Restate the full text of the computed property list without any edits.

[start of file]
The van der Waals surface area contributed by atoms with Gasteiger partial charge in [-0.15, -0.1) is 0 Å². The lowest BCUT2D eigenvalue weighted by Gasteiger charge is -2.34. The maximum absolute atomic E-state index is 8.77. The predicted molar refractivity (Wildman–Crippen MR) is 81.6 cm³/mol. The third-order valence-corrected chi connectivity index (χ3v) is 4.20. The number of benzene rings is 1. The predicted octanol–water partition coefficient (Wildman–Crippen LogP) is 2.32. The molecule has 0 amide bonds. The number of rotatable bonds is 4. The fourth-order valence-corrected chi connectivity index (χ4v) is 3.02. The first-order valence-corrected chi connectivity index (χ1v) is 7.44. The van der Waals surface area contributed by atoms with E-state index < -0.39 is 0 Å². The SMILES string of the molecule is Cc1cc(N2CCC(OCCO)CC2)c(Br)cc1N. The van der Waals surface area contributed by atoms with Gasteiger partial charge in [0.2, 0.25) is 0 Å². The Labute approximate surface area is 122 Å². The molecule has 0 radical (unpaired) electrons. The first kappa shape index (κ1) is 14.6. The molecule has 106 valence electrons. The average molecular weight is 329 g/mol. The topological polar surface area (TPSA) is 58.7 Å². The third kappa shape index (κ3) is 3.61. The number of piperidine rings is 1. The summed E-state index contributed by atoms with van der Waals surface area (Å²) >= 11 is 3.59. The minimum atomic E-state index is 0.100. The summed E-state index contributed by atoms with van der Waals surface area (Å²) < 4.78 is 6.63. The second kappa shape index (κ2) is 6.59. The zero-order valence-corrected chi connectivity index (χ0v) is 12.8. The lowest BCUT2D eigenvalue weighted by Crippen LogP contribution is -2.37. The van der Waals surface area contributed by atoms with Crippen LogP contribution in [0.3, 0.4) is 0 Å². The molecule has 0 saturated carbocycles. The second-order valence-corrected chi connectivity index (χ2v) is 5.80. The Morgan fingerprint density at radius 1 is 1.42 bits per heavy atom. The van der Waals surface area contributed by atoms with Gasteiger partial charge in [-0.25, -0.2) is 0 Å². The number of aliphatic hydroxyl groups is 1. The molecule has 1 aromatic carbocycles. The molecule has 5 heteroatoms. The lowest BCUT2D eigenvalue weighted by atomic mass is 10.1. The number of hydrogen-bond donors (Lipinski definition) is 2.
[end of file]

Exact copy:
The van der Waals surface area contributed by atoms with Gasteiger partial charge in [-0.15, -0.1) is 0 Å². The lowest BCUT2D eigenvalue weighted by Gasteiger charge is -2.34. The maximum absolute atomic E-state index is 8.77. The predicted molar refractivity (Wildman–Crippen MR) is 81.6 cm³/mol. The third-order valence-corrected chi connectivity index (χ3v) is 4.20. The number of benzene rings is 1. The predicted octanol–water partition coefficient (Wildman–Crippen LogP) is 2.32. The molecule has 0 amide bonds. The number of rotatable bonds is 4. The fourth-order valence-corrected chi connectivity index (χ4v) is 3.02. The first-order valence-corrected chi connectivity index (χ1v) is 7.44. The van der Waals surface area contributed by atoms with E-state index < -0.39 is 0 Å². The SMILES string of the molecule is Cc1cc(N2CCC(OCCO)CC2)c(Br)cc1N. The van der Waals surface area contributed by atoms with Gasteiger partial charge in [0.2, 0.25) is 0 Å². The Labute approximate surface area is 122 Å². The molecule has 0 radical (unpaired) electrons. The first kappa shape index (κ1) is 14.6. The molecule has 106 valence electrons. The average molecular weight is 329 g/mol. The topological polar surface area (TPSA) is 58.7 Å². The third kappa shape index (κ3) is 3.61. The number of piperidine rings is 1. The summed E-state index contributed by atoms with van der Waals surface area (Å²) >= 11 is 3.59. The minimum atomic E-state index is 0.100. The summed E-state index contributed by atoms with van der Waals surface area (Å²) < 4.78 is 6.63. The second kappa shape index (κ2) is 6.59. The zero-order valence-corrected chi connectivity index (χ0v) is 12.8. The lowest BCUT2D eigenvalue weighted by Crippen LogP contribution is -2.37. The van der Waals surface area contributed by atoms with Crippen LogP contribution in [0.3, 0.4) is 0 Å². The molecule has 0 saturated carbocycles. The second-order valence-corrected chi connectivity index (χ2v) is 5.80. The Morgan fingerprint density at radius 1 is 1.42 bits per heavy atom. The van der Waals surface area contributed by atoms with Gasteiger partial charge in [-0.25, -0.2) is 0 Å². The number of aliphatic hydroxyl groups is 1. The molecule has 1 aromatic carbocycles. The molecule has 5 heteroatoms. The lowest BCUT2D eigenvalue weighted by atomic mass is 10.1. The number of hydrogen-bond donors (Lipinski definition) is 2.